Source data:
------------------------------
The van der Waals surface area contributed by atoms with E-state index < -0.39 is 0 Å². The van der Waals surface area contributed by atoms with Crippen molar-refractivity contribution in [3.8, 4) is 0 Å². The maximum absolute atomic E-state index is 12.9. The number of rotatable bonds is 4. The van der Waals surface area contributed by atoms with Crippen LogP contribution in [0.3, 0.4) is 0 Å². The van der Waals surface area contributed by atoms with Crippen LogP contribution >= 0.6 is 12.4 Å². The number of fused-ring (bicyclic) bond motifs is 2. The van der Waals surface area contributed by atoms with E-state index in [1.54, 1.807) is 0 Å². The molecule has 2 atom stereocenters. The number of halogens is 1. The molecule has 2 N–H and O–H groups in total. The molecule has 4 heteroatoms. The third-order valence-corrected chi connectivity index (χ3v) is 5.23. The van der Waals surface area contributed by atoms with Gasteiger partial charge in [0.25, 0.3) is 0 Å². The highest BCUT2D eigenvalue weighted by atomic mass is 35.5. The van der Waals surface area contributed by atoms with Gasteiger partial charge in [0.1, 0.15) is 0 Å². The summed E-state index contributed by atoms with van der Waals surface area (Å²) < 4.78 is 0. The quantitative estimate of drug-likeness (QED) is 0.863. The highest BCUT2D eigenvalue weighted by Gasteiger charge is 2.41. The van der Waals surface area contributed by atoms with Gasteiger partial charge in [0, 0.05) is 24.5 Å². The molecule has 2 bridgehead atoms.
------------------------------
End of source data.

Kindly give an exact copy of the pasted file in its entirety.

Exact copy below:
The van der Waals surface area contributed by atoms with E-state index < -0.39 is 0 Å². The van der Waals surface area contributed by atoms with Crippen molar-refractivity contribution in [3.8, 4) is 0 Å². The maximum absolute atomic E-state index is 12.9. The number of rotatable bonds is 4. The van der Waals surface area contributed by atoms with Crippen LogP contribution in [0.3, 0.4) is 0 Å². The van der Waals surface area contributed by atoms with Crippen LogP contribution >= 0.6 is 12.4 Å². The number of fused-ring (bicyclic) bond motifs is 2. The van der Waals surface area contributed by atoms with E-state index in [1.54, 1.807) is 0 Å². The molecule has 2 atom stereocenters. The number of halogens is 1. The molecule has 2 N–H and O–H groups in total. The molecule has 4 heteroatoms. The third-order valence-corrected chi connectivity index (χ3v) is 5.23. The van der Waals surface area contributed by atoms with Gasteiger partial charge in [0.25, 0.3) is 0 Å². The highest BCUT2D eigenvalue weighted by atomic mass is 35.5. The van der Waals surface area contributed by atoms with Gasteiger partial charge in [0.1, 0.15) is 0 Å². The summed E-state index contributed by atoms with van der Waals surface area (Å²) < 4.78 is 0. The quantitative estimate of drug-likeness (QED) is 0.863. The highest BCUT2D eigenvalue weighted by Gasteiger charge is 2.41. The van der Waals surface area contributed by atoms with Gasteiger partial charge in [0, 0.05) is 24.5 Å². The molecule has 2 bridgehead atoms.